Using virtual rooms as EPs: top ten tips to get started
The COVID-19 pandemic has proved a challenging time for Educational Psychologists. Nonetheless it has allowed us to deliver our core functions in innovative and creative ways.
Working with children remotely: virtual rooms
As COVID-19 cases have continued to escalate, the in person component of our profession has been restricted, leaving many in the profession exploring new ways of working virtually that enable us to support settings whilst providing good outcomes and positive change for children, young people and their parents/carers.
The development of Bitmoji Virtual E-Rooms has captured the imagination of many within the Educational Psychology profession and beyond. These e-rooms provide a friendly, safe and engaging virtual environment that has contributed to a positive person-centred experience for children and young people during the bewildering circumstances caused by COVID-19. The Bitmoji virtual E-Rooms have provided an opportunity for children, young people and parents/carers views to remain central to our practice, an important requirement within the SEND Code of Practice (2015).
E-Rooms can be used for many purposes including working dynamically with children and young people for assessment purposes or using aspects of Personal Construct Psychology to obtain the views of children, young people or parents/carers for statutory purposes (EHCPs). However you choose to operate your virtual E-Rooms is dependent on your individual casework as an EP, TEP or AEP.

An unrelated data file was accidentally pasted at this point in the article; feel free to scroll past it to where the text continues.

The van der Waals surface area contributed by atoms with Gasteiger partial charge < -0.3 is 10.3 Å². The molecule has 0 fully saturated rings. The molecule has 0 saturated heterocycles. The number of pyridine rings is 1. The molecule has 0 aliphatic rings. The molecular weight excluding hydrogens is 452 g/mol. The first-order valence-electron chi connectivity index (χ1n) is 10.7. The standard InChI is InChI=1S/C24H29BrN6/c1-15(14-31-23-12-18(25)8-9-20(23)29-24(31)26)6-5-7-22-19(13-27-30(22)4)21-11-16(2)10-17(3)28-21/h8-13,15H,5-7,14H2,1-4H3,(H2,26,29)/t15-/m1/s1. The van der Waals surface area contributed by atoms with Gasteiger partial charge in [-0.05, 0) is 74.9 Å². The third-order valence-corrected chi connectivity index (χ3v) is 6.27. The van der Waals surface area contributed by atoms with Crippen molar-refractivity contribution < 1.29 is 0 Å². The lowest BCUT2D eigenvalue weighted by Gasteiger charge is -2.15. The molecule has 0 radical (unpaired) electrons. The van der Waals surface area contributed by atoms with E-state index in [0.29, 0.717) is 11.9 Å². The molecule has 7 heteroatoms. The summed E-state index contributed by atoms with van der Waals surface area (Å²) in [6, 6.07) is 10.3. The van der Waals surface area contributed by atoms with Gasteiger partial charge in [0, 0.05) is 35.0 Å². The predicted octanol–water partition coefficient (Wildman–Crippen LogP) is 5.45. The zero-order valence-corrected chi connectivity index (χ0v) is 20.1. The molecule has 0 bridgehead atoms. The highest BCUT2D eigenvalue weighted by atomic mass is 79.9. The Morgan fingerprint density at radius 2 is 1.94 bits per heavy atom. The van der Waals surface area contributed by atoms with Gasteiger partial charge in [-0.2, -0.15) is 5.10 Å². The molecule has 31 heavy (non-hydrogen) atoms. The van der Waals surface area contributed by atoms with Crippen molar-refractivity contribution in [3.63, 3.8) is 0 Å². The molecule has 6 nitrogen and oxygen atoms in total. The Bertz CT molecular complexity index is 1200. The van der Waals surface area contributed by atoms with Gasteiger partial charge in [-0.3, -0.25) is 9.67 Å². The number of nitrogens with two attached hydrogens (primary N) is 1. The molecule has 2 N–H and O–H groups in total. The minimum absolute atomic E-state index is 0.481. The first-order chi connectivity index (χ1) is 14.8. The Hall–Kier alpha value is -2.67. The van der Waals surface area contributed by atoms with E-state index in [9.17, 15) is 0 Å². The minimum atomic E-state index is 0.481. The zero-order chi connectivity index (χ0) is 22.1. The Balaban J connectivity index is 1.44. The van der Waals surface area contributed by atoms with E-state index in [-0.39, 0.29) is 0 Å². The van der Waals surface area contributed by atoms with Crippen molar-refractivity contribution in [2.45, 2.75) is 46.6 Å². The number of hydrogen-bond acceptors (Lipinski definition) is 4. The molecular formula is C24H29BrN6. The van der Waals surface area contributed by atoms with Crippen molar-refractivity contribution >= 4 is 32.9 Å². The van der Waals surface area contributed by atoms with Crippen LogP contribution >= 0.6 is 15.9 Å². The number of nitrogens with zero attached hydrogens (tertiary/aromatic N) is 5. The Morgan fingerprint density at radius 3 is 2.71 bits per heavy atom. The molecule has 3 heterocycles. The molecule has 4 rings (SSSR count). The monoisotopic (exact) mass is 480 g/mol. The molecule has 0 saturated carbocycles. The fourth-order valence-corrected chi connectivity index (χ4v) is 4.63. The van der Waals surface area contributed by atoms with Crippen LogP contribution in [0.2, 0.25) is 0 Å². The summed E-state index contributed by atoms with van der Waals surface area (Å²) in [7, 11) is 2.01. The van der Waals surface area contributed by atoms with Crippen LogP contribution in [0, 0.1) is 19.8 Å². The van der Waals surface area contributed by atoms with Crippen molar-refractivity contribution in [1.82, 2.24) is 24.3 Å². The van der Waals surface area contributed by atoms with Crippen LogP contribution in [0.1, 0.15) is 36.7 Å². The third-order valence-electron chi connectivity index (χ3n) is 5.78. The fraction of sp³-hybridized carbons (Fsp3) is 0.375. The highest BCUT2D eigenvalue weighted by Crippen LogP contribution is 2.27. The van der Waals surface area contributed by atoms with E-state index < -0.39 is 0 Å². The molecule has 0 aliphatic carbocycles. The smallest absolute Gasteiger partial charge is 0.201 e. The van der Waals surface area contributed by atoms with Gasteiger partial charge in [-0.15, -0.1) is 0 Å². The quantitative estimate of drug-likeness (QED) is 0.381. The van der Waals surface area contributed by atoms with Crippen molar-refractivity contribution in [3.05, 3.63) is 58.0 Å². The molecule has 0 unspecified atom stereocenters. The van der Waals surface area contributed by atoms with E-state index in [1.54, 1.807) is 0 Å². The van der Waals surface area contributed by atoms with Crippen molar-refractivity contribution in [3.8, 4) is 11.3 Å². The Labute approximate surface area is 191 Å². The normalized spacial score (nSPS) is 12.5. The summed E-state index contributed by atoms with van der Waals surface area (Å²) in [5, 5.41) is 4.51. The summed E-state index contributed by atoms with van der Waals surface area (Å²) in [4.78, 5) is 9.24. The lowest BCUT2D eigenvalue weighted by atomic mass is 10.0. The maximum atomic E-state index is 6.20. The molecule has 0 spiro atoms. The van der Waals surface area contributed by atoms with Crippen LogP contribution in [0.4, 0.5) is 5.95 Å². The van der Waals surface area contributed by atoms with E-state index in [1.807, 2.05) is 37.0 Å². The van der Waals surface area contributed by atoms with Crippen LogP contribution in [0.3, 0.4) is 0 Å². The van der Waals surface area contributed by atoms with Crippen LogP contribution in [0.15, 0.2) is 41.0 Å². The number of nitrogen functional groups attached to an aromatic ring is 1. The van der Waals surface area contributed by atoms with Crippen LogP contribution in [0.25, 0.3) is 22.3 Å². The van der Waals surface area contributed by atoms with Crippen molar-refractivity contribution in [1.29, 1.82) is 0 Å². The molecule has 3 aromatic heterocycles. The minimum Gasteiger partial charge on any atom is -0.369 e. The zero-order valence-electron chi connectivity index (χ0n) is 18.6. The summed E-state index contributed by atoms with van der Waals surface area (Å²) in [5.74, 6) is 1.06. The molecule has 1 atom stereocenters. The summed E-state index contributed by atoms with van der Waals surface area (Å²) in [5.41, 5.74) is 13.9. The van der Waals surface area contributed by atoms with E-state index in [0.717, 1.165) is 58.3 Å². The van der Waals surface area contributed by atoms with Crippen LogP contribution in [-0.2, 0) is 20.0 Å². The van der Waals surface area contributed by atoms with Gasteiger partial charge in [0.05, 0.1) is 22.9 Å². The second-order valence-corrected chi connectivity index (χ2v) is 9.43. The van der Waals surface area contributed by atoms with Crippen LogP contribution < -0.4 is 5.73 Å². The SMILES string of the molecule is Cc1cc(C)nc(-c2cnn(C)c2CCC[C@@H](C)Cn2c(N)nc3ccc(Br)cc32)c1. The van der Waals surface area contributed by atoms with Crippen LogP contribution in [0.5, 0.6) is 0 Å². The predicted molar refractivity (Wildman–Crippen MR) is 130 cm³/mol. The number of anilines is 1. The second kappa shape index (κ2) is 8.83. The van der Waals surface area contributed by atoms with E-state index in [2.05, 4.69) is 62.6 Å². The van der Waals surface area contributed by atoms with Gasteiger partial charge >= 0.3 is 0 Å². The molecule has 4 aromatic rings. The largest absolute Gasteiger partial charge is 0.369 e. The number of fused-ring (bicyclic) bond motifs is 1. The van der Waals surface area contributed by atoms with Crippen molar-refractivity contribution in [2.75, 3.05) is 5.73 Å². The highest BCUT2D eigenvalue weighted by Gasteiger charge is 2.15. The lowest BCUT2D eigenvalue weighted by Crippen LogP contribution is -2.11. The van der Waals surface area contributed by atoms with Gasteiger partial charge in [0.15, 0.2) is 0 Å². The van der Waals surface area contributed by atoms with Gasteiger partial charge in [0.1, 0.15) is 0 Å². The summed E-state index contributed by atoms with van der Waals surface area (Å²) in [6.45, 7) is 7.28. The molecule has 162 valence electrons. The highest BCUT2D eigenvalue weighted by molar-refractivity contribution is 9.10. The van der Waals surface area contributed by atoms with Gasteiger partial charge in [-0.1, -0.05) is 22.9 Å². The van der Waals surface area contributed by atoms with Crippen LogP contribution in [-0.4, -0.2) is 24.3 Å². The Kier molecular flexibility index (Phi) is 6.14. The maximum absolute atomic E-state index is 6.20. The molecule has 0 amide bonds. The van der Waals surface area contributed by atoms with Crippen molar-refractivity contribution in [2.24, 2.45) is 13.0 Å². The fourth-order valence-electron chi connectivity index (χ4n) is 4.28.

Ten top tips for getting started and becoming a Bitmoji virtual E-room expert!
1. Download the Bitmoji app and design your character
Firstly you will need to download the Bitmoji App from App Store (iPhone) or Google Play Store (Android) and design your character (it helps if it looks like you). Once completed I would advise that you download the Bitmoji chrome extension. This makes life much easier when you come to preparing your virtual E-Rooms later on.
2. Make sure you have a Gmail account
You will need a Gmail account. Once you have set up your Gmail account you will have access to Google Slides (the one we need), Google Docs, Google Sheets and Google Forms.